The companies include all those associated with helping tackle Covid-19, including manufacturers and distributors in the pharmaceutical industry and healthcare providers, as well as non-medical companies that have volunteered to add this capability to their manufacturing output - goods in scope include ventilators, face masks, protective equipment, sanitisers and other consumables.
“Clearly there’s a cost for companies to switch into these hugely in-demand items, so it’s an area where we can potentially help them get these processes up and running more quickly; and at the same time, we want to make sure that existing manufacturers and service providers get the support they need,” said Standard Chartered CEO of Corporate, Commercial and Institutional Banking Simon Cooper on Monday.
The bank intends to provide at least $1 billion of financing to those companies in the form of loans, import/export finance or the working capital facilities that they use for day-to-day business operations to help them tool up and help existing manufacturers get their products to the market.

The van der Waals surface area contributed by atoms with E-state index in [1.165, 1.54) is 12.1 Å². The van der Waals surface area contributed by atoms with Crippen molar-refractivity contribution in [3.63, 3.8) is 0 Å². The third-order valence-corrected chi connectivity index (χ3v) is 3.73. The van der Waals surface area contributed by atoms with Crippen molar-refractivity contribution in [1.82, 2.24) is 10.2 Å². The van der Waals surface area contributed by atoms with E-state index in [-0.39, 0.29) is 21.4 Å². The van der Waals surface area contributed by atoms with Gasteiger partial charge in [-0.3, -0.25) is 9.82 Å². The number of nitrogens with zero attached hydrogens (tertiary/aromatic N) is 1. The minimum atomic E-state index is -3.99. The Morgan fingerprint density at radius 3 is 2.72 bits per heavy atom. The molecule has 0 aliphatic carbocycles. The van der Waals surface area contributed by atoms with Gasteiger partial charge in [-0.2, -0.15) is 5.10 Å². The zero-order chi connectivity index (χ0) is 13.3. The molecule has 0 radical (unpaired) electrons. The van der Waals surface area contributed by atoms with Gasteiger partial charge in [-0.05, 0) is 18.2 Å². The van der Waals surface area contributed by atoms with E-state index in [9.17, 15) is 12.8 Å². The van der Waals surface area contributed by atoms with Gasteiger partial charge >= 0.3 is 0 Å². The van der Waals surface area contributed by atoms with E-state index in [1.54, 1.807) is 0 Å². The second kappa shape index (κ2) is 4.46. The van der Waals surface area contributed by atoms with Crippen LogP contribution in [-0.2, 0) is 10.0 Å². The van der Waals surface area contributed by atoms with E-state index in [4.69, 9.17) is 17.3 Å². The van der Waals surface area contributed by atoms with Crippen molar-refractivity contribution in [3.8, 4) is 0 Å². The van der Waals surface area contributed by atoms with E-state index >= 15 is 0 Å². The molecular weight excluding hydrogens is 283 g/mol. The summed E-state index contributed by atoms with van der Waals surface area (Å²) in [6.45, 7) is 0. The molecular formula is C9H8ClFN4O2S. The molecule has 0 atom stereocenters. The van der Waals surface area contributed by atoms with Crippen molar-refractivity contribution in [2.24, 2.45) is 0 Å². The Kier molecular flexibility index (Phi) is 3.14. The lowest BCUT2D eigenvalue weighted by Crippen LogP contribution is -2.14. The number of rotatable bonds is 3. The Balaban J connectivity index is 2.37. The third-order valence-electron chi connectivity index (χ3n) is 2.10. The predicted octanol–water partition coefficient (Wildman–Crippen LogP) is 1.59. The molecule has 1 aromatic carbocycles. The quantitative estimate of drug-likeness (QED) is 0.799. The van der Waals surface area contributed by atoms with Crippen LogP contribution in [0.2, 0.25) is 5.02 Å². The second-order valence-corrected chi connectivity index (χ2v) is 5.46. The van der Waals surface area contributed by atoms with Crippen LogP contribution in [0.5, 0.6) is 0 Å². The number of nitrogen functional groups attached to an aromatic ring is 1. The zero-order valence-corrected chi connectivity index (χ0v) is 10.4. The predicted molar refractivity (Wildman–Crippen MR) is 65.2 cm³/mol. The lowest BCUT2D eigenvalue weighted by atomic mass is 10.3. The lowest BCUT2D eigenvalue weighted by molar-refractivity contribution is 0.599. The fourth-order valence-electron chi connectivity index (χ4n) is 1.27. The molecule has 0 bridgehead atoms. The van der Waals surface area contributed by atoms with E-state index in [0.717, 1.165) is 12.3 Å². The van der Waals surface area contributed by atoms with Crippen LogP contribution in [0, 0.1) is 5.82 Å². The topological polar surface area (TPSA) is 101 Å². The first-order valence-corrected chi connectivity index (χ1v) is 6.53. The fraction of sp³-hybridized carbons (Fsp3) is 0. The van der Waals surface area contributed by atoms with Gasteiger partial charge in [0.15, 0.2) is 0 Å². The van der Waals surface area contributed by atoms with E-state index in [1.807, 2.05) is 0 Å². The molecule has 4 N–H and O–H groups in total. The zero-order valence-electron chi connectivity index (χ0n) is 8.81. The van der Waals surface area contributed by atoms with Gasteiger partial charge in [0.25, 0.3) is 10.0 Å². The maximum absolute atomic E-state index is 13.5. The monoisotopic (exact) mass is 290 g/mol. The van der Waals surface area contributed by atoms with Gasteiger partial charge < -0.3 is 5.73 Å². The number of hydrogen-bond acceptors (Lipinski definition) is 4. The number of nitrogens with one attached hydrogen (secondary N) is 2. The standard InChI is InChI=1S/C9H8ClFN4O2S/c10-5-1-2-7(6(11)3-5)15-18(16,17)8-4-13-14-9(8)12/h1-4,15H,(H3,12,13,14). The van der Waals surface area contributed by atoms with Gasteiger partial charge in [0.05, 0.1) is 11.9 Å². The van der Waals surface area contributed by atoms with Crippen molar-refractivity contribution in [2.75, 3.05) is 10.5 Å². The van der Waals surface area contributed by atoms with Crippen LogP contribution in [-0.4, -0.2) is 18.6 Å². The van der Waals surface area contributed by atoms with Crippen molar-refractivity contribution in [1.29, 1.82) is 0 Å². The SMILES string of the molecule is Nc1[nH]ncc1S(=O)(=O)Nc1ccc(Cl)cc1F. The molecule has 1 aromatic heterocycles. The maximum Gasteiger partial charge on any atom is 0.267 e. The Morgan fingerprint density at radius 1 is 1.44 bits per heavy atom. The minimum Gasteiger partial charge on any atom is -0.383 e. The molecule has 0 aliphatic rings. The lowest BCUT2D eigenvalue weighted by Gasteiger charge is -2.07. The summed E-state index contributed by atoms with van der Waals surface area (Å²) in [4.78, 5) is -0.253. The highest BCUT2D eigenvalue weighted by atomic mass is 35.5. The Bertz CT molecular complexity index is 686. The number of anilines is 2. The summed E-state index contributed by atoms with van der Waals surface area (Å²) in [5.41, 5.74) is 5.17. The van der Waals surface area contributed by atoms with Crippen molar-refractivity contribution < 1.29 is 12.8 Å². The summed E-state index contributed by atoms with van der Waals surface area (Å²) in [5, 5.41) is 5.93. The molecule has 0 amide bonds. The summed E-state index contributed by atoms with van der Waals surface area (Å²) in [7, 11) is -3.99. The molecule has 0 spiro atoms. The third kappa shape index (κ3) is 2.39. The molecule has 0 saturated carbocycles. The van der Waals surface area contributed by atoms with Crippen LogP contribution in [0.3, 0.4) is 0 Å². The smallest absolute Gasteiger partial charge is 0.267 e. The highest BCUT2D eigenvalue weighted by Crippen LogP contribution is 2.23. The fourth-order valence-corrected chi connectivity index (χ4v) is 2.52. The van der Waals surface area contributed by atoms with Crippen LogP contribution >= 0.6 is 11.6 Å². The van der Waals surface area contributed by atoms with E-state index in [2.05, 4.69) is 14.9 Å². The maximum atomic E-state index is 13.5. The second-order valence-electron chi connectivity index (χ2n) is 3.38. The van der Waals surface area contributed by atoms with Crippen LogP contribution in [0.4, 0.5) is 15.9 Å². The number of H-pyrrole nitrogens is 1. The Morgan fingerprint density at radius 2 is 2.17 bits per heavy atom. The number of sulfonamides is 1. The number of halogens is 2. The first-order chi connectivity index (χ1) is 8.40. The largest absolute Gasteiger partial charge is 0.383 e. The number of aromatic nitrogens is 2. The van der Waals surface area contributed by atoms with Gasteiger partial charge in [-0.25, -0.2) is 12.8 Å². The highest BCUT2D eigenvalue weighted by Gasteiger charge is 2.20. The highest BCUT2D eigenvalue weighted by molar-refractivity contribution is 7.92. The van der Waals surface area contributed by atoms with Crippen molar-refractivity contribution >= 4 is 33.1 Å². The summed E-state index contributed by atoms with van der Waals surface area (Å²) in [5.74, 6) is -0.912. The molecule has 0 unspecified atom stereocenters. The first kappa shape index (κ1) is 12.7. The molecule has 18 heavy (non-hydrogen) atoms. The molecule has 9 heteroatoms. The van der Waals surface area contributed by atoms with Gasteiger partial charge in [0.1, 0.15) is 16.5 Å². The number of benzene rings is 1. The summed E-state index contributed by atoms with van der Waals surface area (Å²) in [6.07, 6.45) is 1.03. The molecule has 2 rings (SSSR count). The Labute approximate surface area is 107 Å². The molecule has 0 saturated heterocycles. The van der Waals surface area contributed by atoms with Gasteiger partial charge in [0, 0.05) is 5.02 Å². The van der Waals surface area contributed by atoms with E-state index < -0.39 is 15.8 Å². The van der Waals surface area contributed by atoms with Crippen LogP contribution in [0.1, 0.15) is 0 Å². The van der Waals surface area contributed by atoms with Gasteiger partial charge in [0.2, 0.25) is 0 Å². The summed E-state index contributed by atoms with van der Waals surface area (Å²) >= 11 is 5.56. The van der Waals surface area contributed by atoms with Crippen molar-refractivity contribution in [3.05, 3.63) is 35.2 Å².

Standard Chartered is also trying to identify companies that may wish to switch into or add anti-virus products to their output, but haven’t indicated that they will do so at this stage.
“Our industry teams are looking across our client base and, given our understanding of clients’ current manufacturing processes, we’re assessing which companies might want to consider adding these items to their production line,” Simon added in a statement issued in Nairobi.
All financing will be subject to companies having received regulatory approvals to manufacture the goods.